FRANKFORT – Most days during a legislative session, it is not uncommon to see supporters in the Capitol Rotunda rallying for a variety of important causes. Each event may be different, but they collectively serve as powerful reminders that the votes we in the House and Senate take just two floors away have a real impact on the direction Kentucky takes.
That thought came to mind last Thursday, when Children’s Advocacy Day was celebrated. Its mission is simple, one that no one can realistically oppose. It calls for children to live in a safe and loving home, to receive a quality education, to experience optimal health and to have a family that can make ends meet.
In a way, that is the same mission legislators and the governor alike try to fulfill during each legislative session, especially those in even-numbered years when we enact the budget to run state government.
That process officially got underway early last week, when Governor Bevin presented his plan to the General Assembly. While there are areas where I think there will be broad support, I worry that, in key ways, his budget does not meet the Children’s Advocacy Day standard.
For one, it calls for steep cuts across a broad section of state spending, with no real discussion about tax reform that the governor himself has said is necessary.
Almost $200 million of the governor’s cuts would come from elementary and secondary education, and nearly $80 million more would be taken from our public colleges and universities. This is on top of nearly $2 billion in total cuts across state government over the past decade.
While per-pupil spending, known more formally as SEEK, is maintained, there are significant reductions elsewhere, with perhaps the most troublesome coming in school transportation.
State funding in this area has essentially been flat for years, but under the governor’s plan, it would plummet from $214 million annually to $87 million. For many districts, especially in the rural parts of the state, this would be potentially devastating, and would almost certainly limit many routes and keep older buses on the road much longer.
This budget also calls for no new money for textbooks, and it would potentially end health insurance coverage for teachers who have retired but are not yet eligible for Medicare. This undercuts a 2010 law that strengthened this particular benefit, and it is no understatement to say it would be an unfair burden on those living on a fixed income.
Another major problem with the governor’s budget is that it would end all state support for about 70 long-standing programs. Those include an array of popular cancer screenings and scholarships that use coal severance dollars to help college students from coal-producing counties finish their four-year degree close to home. Other academic and artistic initiatives would be closed down as well.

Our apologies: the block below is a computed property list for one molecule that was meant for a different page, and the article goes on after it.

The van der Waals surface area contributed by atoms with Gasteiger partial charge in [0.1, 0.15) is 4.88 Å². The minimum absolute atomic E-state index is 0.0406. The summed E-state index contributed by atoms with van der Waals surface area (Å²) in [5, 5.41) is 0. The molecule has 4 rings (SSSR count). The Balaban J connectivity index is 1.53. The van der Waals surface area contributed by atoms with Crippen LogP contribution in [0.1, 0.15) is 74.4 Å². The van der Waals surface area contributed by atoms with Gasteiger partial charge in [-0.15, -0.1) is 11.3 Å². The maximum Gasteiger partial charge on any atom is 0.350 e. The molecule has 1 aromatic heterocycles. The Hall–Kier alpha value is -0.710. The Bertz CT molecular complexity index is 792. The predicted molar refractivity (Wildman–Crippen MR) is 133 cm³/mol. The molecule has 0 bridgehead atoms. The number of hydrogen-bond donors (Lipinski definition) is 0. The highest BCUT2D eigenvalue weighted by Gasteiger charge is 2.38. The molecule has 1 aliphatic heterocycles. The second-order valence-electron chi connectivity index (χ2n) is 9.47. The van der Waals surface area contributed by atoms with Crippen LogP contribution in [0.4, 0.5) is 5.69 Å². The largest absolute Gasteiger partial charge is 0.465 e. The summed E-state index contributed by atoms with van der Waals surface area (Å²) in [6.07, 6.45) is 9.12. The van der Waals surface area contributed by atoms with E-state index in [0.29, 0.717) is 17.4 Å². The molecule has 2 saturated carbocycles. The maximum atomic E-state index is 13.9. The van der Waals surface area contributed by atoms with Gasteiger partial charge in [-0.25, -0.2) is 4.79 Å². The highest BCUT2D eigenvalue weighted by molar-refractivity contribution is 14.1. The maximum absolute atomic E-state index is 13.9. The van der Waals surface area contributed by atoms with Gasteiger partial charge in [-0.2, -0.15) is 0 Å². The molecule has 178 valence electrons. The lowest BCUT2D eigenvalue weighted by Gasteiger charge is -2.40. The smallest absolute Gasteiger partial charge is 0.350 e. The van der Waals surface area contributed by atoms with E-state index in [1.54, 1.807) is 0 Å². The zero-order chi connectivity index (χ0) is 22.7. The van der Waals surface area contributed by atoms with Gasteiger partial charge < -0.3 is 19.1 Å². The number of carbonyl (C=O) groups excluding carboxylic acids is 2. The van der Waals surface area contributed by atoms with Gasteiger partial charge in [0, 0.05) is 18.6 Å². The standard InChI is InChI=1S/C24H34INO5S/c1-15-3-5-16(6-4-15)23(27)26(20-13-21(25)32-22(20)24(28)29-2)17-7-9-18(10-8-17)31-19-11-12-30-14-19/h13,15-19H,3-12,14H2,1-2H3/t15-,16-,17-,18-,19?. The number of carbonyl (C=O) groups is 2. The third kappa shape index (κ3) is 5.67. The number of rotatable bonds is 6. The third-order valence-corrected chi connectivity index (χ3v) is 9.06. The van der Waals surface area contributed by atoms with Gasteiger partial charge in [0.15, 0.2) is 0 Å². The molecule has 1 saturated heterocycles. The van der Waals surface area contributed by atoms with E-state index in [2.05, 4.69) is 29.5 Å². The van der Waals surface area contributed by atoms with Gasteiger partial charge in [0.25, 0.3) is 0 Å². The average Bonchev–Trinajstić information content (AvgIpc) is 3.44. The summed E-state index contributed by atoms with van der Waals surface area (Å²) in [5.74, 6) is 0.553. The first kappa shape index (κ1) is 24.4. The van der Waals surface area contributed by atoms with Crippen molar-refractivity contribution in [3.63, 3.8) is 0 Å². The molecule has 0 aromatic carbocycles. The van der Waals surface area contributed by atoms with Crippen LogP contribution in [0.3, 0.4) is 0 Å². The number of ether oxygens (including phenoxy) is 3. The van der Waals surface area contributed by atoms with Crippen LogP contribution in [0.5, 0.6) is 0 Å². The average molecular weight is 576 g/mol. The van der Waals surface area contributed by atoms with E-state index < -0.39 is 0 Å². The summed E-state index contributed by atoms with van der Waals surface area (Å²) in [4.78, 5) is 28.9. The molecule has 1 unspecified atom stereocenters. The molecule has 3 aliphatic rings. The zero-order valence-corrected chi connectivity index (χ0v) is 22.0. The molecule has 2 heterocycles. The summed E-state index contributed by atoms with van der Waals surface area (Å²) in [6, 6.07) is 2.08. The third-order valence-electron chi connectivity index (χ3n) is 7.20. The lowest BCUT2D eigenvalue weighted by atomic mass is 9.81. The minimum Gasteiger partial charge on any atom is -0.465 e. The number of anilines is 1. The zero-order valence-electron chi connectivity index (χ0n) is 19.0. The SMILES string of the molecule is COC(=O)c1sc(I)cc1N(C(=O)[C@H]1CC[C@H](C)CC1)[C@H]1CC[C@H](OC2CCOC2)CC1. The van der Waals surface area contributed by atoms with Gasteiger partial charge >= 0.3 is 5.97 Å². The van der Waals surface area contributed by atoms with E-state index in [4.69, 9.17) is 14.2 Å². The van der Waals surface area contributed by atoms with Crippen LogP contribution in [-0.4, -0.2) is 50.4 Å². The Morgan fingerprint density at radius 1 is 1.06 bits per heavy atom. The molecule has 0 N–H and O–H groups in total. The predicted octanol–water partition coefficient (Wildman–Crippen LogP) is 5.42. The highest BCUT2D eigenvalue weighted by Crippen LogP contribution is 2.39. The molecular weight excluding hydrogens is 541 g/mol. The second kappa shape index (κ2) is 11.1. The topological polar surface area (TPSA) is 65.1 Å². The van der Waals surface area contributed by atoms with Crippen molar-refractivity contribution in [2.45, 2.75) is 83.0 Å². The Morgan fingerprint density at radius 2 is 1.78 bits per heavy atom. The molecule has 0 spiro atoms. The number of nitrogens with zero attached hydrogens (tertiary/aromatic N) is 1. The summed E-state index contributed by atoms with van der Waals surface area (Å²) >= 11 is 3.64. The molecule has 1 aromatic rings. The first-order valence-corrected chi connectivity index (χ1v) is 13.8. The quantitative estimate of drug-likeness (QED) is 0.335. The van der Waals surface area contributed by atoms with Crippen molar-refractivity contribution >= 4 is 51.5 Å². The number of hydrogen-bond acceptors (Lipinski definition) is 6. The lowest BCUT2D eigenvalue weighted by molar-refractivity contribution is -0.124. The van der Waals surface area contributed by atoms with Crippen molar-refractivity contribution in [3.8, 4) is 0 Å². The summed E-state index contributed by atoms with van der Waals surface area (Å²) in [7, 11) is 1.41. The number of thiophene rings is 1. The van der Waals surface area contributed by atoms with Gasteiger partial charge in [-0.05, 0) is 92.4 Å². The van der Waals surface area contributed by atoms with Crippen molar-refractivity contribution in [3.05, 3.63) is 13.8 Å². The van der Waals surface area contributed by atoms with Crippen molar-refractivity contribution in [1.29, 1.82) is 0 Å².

As I mentioned, there were some proposals that are being well-received by legislators. That includes replacing outdated equipment for law enforcement, hiring new prosecutors and public advocates and reducing caseloads for overworked social workers. There also would be more money to fight the opioid epidemic.
The governor’s budget also addresses the unfunded liabilities in our public retirement systems, continuing ongoing reform efforts that date back to the early 2000s. The governor’s plan will need closer scrutiny, though, given the impact on many retired teachers’ health insurance.
We also have yet to see any proposed retirement system reforms that Governor Bevin and Republican House and Senate leaders have been promising for months. Their last effort, which was unveiled during the fall, was widely and correctly criticized for putting much of the liability on the backs of public workers and their retirees. We need to make sure any revised proposal does not travel a similar path.
Legislators will also be closely reviewing the Medicaid waiver that the governor proposed in 2016 and which was approved by the federal government earlier this month. It sets the stage for new requirements never before allowed in the program’s 50-year history, and it would add a layer of bureaucracy for those who cannot get or afford health coverage elsewhere.
The governor’s administration itself estimates 100,000 fewer people being insured by 2020, and he is threatening to end the popular expansion altogether if the courts ultimately determine any aspect of this approach is illegal. Such a move would take away much of the progress we have seen when it comes to improving our collective health.
Now that the General Assembly has the budget in hand, the House will spend the rest of this month and all of February reviewing it and hearing from those who would be affected. The Senate will then do the same, and legislative leaders will work on a compromise that will likely be voted on by the end of March. Once enacted, the two-year budget will take effect in July.
As that process moves forward, the House is beginning to pass other bills, which I will begin writing about next week.
In the meantime, I want to encourage you to keep contacting me with your thoughts and concerns. You can always write to me at Room 432F, Capitol Annex, 702 Capitol Avenue, Frankfort, KY 40601, or you can send me an email at Rick.Rand@lrc.ky.gov.
You can also leave a message for me or for any legislator at 800-372-7181. For those with a hearing impairment, the number is 800-896-0305.
The General Assembly’s website – www.lrc.ky.gov – also has information about the legislative session, including the texts of bills and resolutions.
I hope to hear from you soon.